I’ve found its not so much the mouse you use, but more the repetitious way you might use it.

It helps to become “ampimousterous” ie train yourself to use your non-dominant hand to also be able to use the mouse, and swap over regularly.

In my experience, it takes about a week to achieve reasonable accuracy with your other hand, and after that about a month or so to be able to swap back and forth without even without even thinking about it.
Consider learning to use a mouse is akin to leaning to draw with a brick, so no-one finds it intuitive when they are first learning to use one, regardless of which hand they use.

The input system I now use is a wacom pen (not just for rhino, but for everything) PLUS a mouse on the other side.
This gives me a lot of variety as to how I might choose to work, and I swap around a lot pretty much at random.

The other problem with a mouse is the buttons, and all that clicking, combined with the positional aspect at the same time.
Remember that the mouse click speed, scroll speed and so on can all be configured to how you might like them through standard windows 10 options.

If you are using a laptop, you might use the touchpad keys for the left and right clicks, while just using the mouse for positional needs. Its surprising how more free your hand will feel if you don’t have to configure it to continually be ready to click the keys.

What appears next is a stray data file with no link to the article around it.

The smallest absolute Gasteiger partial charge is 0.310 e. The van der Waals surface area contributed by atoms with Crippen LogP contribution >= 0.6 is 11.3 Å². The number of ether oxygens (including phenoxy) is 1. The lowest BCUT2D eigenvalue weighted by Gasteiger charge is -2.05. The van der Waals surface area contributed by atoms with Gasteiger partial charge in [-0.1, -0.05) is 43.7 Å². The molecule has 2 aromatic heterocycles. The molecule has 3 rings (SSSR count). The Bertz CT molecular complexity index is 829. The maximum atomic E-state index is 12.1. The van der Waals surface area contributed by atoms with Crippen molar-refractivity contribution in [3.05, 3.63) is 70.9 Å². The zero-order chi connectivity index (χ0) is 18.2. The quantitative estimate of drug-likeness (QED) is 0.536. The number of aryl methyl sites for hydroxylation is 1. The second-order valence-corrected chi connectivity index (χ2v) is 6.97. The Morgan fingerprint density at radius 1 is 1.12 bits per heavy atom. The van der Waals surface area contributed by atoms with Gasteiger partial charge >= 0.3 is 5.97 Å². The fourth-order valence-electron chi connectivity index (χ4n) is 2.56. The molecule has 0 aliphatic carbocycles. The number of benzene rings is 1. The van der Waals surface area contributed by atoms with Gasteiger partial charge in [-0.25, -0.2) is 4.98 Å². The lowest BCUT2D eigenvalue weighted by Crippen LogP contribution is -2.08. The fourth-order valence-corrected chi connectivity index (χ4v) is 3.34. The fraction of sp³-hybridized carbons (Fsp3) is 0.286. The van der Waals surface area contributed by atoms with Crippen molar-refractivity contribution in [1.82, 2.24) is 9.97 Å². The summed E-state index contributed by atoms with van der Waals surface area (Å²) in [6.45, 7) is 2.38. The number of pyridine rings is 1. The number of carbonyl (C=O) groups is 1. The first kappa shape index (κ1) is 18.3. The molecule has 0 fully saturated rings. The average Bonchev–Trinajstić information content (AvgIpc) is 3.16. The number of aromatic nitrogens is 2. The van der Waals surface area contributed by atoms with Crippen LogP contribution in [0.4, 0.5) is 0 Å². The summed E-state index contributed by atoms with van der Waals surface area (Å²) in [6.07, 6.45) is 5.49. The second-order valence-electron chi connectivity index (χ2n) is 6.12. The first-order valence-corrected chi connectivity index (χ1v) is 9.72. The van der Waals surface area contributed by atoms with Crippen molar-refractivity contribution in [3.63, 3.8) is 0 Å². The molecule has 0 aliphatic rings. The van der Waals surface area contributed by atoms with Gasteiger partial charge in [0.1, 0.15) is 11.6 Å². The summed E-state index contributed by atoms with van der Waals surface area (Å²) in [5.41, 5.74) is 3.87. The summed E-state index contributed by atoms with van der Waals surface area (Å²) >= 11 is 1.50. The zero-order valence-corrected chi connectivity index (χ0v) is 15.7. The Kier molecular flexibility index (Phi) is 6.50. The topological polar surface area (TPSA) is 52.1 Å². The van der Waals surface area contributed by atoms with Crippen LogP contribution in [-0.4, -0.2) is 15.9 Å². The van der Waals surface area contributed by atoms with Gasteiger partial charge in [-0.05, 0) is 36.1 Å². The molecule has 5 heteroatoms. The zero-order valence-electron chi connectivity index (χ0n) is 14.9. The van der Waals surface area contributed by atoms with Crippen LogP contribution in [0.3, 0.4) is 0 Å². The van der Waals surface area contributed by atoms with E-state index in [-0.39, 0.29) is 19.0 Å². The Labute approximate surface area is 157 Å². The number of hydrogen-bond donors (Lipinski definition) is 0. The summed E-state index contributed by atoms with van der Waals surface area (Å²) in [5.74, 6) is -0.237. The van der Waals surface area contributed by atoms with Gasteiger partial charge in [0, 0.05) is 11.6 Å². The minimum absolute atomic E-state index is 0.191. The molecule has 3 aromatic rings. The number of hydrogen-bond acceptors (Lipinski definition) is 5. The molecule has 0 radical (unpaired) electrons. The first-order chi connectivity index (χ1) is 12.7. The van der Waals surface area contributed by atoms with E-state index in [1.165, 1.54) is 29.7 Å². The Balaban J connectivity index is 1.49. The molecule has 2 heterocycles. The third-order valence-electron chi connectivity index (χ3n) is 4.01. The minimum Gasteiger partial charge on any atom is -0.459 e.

Many years ago I made a “split mouse”. As the name implies, it was a mouse with no buttons, the buttons being on a remote little platform, with three keys (from a older style keyboard) arranged in a row, and wired to be left, middle and right click. This was placed on the opposite side of the keyboard from the mouse,
The mouse was encased in a paua shell, (which I selected from the local beach, where many differing sizes were washed up and half buried in the sand) which was an extremely pleasing shape to hold, and since there were no buttons, your hand just relaxed over it.

You might nowadays run a utility program that allows you to map any desired keyboard key to left / right or middle clicks…

Finally, it can also be helpful if using a wacom pen or other input device to move the cursor, to then immobilize the mouse by simply gaffer taping it to the desk, (or a small piece of plywood or similar). You place this where it is most comfortable to use; and then it is only used for the buttons.
Try it – it makes a big difference. If you don’t like it, you can just set it free from the tape, and if you do like it, then you might mod it by fixing it more permanently.

Sounds like a lot of hassle, but if you have to use a computer day to day, and your wrist or hand starts hurting, then it is well worth exploring alternatives.

Cheers
rabbit

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I really like the Logitech MX Master (or the Master 2S that my wife has…) that I have at home. I really like being able to assign buttons to things in different programs. In a web browser, the back button is still “back”, but in Rhino, I have it mapped to the shift key, so I can shift+right click to pan without needing the keyboard. The forward button is mapped to the distance command. Foward + back, right now, is mapped to Diameter.

You can also pan in the viewport by holding down the middle mouse button (the one below the scroll wheel) and dragging the mouse. There is an option for that found in: Rhino options > Mouse > Middle mouse button > Manipulate view > Pan :slight_smile: